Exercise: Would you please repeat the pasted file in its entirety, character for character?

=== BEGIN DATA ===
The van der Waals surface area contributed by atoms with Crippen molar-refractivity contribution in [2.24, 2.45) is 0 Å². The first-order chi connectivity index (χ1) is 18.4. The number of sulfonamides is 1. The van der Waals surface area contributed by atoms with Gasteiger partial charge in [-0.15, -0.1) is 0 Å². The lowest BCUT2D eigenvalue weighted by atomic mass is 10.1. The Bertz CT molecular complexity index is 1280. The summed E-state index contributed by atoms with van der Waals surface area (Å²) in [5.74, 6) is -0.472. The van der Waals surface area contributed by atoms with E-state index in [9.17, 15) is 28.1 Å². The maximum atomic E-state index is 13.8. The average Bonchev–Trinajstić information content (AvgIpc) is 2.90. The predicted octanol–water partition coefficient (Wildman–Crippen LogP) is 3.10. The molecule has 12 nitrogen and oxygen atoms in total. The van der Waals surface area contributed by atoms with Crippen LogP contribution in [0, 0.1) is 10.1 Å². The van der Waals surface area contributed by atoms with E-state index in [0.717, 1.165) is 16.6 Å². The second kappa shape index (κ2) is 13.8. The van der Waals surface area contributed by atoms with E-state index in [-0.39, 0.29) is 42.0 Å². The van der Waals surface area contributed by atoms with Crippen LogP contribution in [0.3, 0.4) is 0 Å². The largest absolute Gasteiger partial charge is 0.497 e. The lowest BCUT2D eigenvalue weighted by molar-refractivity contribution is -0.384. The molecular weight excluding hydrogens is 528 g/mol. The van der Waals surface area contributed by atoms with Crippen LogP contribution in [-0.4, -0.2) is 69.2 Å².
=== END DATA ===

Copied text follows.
The van der Waals surface area contributed by atoms with Crippen molar-refractivity contribution in [2.24, 2.45) is 0 Å². The first-order chi connectivity index (χ1) is 18.4. The number of sulfonamides is 1. The van der Waals surface area contributed by atoms with Gasteiger partial charge in [-0.15, -0.1) is 0 Å². The lowest BCUT2D eigenvalue weighted by atomic mass is 10.1. The Bertz CT molecular complexity index is 1280. The summed E-state index contributed by atoms with van der Waals surface area (Å²) in [5.74, 6) is -0.472. The van der Waals surface area contributed by atoms with E-state index in [9.17, 15) is 28.1 Å². The maximum atomic E-state index is 13.8. The average Bonchev–Trinajstić information content (AvgIpc) is 2.90. The predicted octanol–water partition coefficient (Wildman–Crippen LogP) is 3.10. The molecule has 12 nitrogen and oxygen atoms in total. The van der Waals surface area contributed by atoms with Crippen LogP contribution in [0, 0.1) is 10.1 Å². The van der Waals surface area contributed by atoms with E-state index in [0.717, 1.165) is 16.6 Å². The second kappa shape index (κ2) is 13.8. The van der Waals surface area contributed by atoms with E-state index in [-0.39, 0.29) is 42.0 Å². The van der Waals surface area contributed by atoms with Crippen LogP contribution in [0.3, 0.4) is 0 Å². The largest absolute Gasteiger partial charge is 0.497 e. The lowest BCUT2D eigenvalue weighted by molar-refractivity contribution is -0.384. The molecular weight excluding hydrogens is 528 g/mol. The van der Waals surface area contributed by atoms with Crippen LogP contribution in [-0.4, -0.2) is 69.2 Å².